Oil Is Little Changed As Traders Stand Pat Until OPEC+ Meeting
Oil was little changed as traders wait to see whether OPEC and its allies will intervene in the market at their upcoming meeting.
(Bloomberg) -- Oil was little changed as traders wait to see whether OPEC and its allies will intervene in the market at their upcoming meeting.
West Texas Intermediate settled near $78 a barrel on Tuesday after holding steady in a $1 range. Crude climbed more than 6% in the prior two sessions on speculation that Saudi Arabia and its allies may deepen supply cuts at their next meeting on Nov. 26. US oil options pointed to many traders increasing bets on that outcome in a bid to reverse a recent slide in prices.
Crude slipped after President Joe Biden said that a deal to free some Israeli hostages held by militant group Hamas is imminent. Later on, oil regained some ground on news that Federal Reserve policymakers are united around a strategy to “proceed carefully” on future interest-rate moves.
Between now and the weekend meeting, traders will get fresh insights into US fundamentals with the release of official figures on crude and product stockpiles. Nationwide crude inventories have expanded for the past four weeks to the highest since August. There’s also a US holiday that is likely to curtail trading activity in the second half of the week.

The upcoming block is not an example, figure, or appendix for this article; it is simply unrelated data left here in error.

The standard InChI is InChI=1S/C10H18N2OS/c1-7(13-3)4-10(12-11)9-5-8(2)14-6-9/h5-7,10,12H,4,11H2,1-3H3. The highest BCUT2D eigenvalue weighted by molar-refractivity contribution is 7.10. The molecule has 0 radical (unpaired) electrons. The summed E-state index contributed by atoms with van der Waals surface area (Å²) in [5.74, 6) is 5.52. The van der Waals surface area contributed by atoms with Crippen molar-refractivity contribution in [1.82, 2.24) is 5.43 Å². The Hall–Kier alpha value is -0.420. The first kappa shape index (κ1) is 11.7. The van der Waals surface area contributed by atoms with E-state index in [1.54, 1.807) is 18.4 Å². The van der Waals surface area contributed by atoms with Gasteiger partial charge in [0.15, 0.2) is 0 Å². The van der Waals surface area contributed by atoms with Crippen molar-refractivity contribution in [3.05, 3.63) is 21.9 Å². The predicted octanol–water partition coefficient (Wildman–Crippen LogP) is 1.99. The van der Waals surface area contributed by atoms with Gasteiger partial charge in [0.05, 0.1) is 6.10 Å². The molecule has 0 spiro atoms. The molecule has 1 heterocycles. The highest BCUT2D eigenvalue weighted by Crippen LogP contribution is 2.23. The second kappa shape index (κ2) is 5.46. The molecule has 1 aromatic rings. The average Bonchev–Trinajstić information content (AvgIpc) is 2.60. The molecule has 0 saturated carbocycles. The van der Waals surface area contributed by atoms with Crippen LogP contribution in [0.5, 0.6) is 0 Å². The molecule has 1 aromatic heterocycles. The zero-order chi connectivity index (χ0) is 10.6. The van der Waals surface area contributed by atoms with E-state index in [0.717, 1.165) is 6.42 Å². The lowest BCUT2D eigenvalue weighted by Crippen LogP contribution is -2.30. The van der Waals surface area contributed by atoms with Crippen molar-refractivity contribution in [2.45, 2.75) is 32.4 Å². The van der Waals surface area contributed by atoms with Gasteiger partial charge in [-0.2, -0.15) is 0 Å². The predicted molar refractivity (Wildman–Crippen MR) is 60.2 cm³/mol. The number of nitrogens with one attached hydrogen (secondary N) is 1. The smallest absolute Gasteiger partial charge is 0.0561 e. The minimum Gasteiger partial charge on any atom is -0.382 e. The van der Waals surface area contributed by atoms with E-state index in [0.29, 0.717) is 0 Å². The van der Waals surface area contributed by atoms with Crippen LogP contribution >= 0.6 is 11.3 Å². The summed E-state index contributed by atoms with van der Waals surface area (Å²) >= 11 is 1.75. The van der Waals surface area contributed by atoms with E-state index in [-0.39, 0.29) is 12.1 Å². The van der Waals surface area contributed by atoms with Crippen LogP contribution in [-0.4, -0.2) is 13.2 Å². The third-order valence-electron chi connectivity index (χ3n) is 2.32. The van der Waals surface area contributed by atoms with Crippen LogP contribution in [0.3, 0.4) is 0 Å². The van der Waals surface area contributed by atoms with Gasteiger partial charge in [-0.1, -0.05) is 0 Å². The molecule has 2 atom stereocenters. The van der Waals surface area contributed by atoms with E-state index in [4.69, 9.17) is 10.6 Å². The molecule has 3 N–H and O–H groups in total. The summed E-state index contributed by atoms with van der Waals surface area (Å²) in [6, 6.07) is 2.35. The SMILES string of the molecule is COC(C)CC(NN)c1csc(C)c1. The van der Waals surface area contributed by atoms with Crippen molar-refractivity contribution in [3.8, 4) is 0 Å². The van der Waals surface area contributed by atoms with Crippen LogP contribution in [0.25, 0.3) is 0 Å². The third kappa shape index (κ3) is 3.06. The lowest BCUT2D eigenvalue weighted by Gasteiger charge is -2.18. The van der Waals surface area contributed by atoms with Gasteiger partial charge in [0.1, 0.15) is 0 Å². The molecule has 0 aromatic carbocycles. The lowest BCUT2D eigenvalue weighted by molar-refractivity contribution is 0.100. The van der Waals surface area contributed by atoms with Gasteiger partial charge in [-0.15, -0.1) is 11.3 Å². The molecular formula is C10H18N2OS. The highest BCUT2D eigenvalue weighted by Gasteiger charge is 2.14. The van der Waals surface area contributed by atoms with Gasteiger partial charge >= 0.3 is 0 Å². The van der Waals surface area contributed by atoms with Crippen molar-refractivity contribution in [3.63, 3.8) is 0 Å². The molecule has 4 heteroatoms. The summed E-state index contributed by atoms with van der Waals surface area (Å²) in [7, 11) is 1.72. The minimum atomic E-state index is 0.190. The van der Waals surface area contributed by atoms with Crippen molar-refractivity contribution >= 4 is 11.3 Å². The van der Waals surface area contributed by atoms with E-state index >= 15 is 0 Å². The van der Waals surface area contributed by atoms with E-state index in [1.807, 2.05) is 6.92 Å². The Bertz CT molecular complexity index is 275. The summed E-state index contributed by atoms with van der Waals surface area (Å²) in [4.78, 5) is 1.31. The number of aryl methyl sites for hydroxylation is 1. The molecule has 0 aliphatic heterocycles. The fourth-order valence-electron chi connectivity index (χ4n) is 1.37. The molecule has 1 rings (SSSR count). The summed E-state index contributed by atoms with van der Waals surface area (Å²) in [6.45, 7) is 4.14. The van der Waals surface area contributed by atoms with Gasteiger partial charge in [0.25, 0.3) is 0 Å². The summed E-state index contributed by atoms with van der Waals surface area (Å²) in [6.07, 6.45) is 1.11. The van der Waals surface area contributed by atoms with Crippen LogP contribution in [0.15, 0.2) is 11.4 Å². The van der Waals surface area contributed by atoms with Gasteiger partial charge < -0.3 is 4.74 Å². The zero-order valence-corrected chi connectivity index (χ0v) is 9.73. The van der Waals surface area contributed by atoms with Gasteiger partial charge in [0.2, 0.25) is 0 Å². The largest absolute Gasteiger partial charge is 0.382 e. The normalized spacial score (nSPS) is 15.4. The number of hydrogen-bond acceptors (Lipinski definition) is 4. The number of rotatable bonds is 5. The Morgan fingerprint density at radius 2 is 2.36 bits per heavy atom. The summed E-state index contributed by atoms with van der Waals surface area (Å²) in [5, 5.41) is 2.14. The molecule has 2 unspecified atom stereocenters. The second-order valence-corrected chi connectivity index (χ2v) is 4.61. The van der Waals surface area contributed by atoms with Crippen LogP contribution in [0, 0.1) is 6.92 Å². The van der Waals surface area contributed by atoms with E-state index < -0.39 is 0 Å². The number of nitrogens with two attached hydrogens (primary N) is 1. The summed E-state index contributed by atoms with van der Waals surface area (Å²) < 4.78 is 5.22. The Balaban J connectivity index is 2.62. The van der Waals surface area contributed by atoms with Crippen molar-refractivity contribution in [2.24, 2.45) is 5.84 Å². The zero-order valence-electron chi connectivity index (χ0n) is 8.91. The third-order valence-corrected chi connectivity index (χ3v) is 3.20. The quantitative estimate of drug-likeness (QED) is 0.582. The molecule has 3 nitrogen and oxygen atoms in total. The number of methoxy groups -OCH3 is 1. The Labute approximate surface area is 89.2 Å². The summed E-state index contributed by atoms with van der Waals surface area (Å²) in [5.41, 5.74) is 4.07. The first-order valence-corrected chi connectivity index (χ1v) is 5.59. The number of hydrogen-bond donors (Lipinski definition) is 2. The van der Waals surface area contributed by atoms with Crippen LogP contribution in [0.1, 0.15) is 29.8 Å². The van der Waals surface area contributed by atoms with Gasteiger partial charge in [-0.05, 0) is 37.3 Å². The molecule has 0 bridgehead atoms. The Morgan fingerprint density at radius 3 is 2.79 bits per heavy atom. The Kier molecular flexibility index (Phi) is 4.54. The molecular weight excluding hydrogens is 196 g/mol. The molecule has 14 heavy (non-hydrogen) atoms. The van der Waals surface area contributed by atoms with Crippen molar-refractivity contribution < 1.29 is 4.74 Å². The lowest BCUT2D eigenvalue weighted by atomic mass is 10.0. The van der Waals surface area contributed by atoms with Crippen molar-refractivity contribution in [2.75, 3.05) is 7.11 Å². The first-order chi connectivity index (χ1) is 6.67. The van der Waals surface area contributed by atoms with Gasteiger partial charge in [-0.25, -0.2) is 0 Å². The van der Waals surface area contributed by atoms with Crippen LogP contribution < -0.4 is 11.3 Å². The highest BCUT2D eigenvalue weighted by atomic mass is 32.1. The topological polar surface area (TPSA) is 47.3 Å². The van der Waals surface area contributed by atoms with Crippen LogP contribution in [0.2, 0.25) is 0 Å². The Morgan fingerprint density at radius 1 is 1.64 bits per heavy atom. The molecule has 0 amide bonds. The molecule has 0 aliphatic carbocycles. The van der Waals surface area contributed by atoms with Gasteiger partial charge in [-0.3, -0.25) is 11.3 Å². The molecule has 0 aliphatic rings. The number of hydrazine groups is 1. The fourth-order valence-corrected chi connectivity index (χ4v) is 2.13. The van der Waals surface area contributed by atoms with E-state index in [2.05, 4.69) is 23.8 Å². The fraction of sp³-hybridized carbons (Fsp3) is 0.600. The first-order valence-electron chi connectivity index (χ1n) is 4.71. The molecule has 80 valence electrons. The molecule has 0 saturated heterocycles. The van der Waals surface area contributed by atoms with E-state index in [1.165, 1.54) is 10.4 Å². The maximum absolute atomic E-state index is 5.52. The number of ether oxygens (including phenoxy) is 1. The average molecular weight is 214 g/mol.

An expected buildup in US stockpiles, as well as the contango structure of WTI’s front-month spread, “are keeping a lid on prices,” said Dennis Kissler, senior vice president for trading at BOK Financial Securities. “But its mostly a choppy trade until we see what OPEC+ is going to do.”
Read More: Oil Traders Struggle as Decades-Old Signal of US Market Weakens
Indications that non-OPEC crude supplies are expanding have buffeted prices in recent weeks, with the gains in production offsetting the impact of collective and voluntary reductions agreed by the Organization of Petroleum Exporting Countries and its allies, including Russia. Crude exports from the latter fell to a three month-low ahead of the meeting.
In the Middle East, Iran-backed Houthi rebels seized an Israeli-owned ship in the Red Sea in retaliation for the war in Gaza, raising fears over potential disruption in one of the world’s busiest shipping conduits. Still, the market was more reactive to Hamas — designated a terrorist organization by the US and European Union — saying it was close to reaching a “truce agreement” in talks with Qatar and Israel, a sign that hostage negotiations are progressing.
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